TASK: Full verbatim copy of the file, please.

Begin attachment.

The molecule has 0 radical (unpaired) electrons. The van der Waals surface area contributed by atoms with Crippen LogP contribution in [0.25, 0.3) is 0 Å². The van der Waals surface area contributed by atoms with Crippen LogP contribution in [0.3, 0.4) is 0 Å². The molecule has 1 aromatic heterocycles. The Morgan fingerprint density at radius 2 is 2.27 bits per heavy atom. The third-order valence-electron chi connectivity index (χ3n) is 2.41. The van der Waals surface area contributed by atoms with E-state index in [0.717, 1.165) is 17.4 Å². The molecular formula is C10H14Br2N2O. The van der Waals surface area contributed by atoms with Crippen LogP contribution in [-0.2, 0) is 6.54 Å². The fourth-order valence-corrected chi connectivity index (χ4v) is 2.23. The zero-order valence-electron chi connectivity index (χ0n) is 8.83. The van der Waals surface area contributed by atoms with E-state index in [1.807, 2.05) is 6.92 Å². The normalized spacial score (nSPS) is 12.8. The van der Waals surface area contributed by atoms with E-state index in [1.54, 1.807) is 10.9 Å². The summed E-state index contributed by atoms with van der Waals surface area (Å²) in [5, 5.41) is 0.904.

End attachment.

The molecule has 0 radical (unpaired) electrons. The van der Waals surface area contributed by atoms with Crippen LogP contribution in [0.25, 0.3) is 0 Å². The van der Waals surface area contributed by atoms with Crippen LogP contribution in [0.3, 0.4) is 0 Å². The molecule has 1 aromatic heterocycles. The Morgan fingerprint density at radius 2 is 2.27 bits per heavy atom. The third-order valence-electron chi connectivity index (χ3n) is 2.41. The van der Waals surface area contributed by atoms with E-state index in [0.717, 1.165) is 17.4 Å². The molecular formula is C10H14Br2N2O. The van der Waals surface area contributed by atoms with Crippen LogP contribution in [-0.2, 0) is 6.54 Å². The fourth-order valence-corrected chi connectivity index (χ4v) is 2.23. The zero-order valence-electron chi connectivity index (χ0n) is 8.83. The van der Waals surface area contributed by atoms with E-state index in [1.807, 2.05) is 6.92 Å². The normalized spacial score (nSPS) is 12.8. The van der Waals surface area contributed by atoms with E-state index in [1.54, 1.807) is 10.9 Å². The summed E-state index contributed by atoms with van der Waals surface area (Å²) in [5, 5.41) is 0.904.